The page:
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Endocranial Views of the Left Internal Auditory Meatus and Jugular Foramen

Surgical Correlation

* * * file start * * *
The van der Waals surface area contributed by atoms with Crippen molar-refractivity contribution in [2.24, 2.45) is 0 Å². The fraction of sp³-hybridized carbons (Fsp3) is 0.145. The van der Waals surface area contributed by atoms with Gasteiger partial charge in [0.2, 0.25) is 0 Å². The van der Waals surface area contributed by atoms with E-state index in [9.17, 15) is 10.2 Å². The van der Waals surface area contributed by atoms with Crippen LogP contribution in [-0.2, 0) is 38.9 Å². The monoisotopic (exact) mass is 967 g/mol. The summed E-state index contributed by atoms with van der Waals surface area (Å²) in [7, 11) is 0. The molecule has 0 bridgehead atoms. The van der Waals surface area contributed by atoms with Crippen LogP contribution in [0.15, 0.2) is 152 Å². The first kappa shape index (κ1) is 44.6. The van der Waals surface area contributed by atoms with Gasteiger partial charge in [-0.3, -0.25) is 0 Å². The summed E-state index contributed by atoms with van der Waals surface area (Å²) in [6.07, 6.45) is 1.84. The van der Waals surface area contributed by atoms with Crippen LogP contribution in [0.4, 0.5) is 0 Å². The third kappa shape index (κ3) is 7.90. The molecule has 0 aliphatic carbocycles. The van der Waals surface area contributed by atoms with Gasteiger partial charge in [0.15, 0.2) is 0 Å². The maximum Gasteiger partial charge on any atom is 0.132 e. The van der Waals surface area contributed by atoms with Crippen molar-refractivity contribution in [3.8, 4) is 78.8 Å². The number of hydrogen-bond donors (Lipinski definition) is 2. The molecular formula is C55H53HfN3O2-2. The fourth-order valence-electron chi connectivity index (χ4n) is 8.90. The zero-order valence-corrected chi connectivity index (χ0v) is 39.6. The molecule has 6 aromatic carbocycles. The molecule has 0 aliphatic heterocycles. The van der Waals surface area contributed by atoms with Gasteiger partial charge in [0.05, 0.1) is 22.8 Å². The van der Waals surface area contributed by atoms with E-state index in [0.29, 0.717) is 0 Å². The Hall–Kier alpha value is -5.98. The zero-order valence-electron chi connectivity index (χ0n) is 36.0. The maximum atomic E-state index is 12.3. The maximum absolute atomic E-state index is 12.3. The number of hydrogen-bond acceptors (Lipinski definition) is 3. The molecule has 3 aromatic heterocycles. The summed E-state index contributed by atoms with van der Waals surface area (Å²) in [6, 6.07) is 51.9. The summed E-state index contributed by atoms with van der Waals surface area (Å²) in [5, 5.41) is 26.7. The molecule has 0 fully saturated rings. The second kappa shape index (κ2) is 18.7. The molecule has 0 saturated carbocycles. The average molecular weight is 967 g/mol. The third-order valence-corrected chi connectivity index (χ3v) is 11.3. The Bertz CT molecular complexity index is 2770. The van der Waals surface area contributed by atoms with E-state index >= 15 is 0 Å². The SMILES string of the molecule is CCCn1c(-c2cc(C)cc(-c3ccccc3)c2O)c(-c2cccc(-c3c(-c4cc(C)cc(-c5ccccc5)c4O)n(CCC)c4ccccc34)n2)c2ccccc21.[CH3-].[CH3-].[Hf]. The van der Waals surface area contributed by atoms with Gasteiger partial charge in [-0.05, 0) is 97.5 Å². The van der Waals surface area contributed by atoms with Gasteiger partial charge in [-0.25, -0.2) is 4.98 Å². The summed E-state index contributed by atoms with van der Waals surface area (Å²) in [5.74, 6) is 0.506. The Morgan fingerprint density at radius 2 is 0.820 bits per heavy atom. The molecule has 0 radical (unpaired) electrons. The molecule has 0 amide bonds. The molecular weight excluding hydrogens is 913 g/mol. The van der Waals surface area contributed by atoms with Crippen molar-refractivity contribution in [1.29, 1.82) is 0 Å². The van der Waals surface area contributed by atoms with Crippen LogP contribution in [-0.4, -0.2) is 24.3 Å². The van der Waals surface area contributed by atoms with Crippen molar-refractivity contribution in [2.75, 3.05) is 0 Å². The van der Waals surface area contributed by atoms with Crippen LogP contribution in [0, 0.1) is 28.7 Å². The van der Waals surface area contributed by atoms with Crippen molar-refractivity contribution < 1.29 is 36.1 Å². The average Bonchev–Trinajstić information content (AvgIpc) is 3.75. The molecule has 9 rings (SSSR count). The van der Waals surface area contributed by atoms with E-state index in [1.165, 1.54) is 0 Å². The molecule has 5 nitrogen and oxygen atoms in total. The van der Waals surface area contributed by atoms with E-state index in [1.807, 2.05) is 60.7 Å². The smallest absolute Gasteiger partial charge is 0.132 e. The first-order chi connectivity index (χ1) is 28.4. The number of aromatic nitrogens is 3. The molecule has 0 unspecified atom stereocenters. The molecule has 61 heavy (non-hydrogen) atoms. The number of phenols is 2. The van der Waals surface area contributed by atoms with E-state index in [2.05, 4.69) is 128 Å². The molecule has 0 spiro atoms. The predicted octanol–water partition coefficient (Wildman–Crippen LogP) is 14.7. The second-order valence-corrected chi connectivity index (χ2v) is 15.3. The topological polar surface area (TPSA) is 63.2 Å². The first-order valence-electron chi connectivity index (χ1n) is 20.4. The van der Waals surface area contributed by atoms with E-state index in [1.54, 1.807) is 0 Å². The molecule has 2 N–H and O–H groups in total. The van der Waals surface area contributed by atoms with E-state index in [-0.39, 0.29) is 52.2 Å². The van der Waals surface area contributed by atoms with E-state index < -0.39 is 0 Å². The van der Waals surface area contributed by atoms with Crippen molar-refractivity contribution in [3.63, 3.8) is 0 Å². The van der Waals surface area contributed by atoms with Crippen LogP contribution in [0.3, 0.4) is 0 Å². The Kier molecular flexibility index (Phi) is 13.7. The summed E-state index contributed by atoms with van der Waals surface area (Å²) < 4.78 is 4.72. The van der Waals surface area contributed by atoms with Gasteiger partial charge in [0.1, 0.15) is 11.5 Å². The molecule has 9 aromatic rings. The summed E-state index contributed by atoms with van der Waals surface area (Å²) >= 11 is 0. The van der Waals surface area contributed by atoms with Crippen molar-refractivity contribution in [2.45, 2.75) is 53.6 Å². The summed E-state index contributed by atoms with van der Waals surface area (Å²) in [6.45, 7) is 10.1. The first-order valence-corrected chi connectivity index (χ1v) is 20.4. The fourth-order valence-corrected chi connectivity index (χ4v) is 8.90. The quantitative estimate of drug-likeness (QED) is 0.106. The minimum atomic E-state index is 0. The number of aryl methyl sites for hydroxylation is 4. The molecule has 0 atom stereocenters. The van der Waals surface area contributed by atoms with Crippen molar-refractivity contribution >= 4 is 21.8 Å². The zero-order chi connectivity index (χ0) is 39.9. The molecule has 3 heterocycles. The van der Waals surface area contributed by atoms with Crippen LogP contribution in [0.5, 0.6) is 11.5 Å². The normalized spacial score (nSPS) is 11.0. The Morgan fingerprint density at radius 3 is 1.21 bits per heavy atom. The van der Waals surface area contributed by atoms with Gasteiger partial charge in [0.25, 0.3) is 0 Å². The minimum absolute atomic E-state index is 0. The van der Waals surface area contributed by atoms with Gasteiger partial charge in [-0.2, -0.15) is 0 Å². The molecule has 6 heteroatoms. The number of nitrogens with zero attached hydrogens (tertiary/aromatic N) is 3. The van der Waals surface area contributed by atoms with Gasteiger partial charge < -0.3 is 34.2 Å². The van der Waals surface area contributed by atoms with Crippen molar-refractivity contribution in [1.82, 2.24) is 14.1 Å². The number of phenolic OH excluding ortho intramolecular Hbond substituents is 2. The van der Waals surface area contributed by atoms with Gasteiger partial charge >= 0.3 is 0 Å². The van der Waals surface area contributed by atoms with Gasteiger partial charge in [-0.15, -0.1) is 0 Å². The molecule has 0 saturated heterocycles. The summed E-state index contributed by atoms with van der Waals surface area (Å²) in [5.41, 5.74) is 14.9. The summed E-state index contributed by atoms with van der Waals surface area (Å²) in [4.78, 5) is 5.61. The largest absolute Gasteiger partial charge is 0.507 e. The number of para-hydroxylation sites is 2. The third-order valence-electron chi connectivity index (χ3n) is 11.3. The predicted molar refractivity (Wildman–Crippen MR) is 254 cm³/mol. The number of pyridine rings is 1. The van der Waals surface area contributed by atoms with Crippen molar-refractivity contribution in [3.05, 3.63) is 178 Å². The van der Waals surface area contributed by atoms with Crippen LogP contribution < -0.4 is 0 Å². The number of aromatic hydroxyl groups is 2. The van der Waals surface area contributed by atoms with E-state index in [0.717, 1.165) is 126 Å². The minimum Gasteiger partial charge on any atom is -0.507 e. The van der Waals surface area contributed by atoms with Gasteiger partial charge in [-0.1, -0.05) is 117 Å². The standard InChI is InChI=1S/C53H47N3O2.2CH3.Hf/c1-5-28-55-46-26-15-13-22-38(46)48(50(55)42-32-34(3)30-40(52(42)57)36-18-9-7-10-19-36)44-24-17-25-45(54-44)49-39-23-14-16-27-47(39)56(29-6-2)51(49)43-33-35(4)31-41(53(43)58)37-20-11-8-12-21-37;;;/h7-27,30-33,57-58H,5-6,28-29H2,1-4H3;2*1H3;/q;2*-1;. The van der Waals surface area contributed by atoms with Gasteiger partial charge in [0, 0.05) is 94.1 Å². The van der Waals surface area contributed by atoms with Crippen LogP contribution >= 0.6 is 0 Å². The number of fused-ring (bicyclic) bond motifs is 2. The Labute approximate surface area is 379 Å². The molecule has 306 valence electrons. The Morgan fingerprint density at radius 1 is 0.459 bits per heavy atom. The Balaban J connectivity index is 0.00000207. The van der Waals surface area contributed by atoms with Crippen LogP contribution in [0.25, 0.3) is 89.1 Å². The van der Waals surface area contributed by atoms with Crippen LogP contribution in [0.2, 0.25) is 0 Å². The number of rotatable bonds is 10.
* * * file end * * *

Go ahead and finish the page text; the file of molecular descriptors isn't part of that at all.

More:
Endocranial views of the left internal auditory meatus and jugular foramen. The vestibulocochlear-facial nerve bundle can be seen coursing toward the internal auditory meatus on the posterior wall of the petrous temporal bone. Posterior to this is the endocranial opening to the jugular foramen, which is an irregular space formed by reciprocal depressions of petrous bone and occipital bone. Intrajugular compartments receive the glossopharyngeal, vagus, and spinal accessory nerves as well as the inferior petrosal and sigmoid sinuses. In this view, a bridging vein also traverses the foramen to enter a sinus. The jugular tubercle, an elevation of bone from the inferolateral margin of the clivus, projects posterosuperiorly over the hypoglossal canal that receives the hypoglossal nerve. The medulla and cerebellum have been retracted slightly to expose the posterior inferior cerebellar artery, the largest branch of the vertebral artery. (Image courtesy of AL Rhoton, Jr.)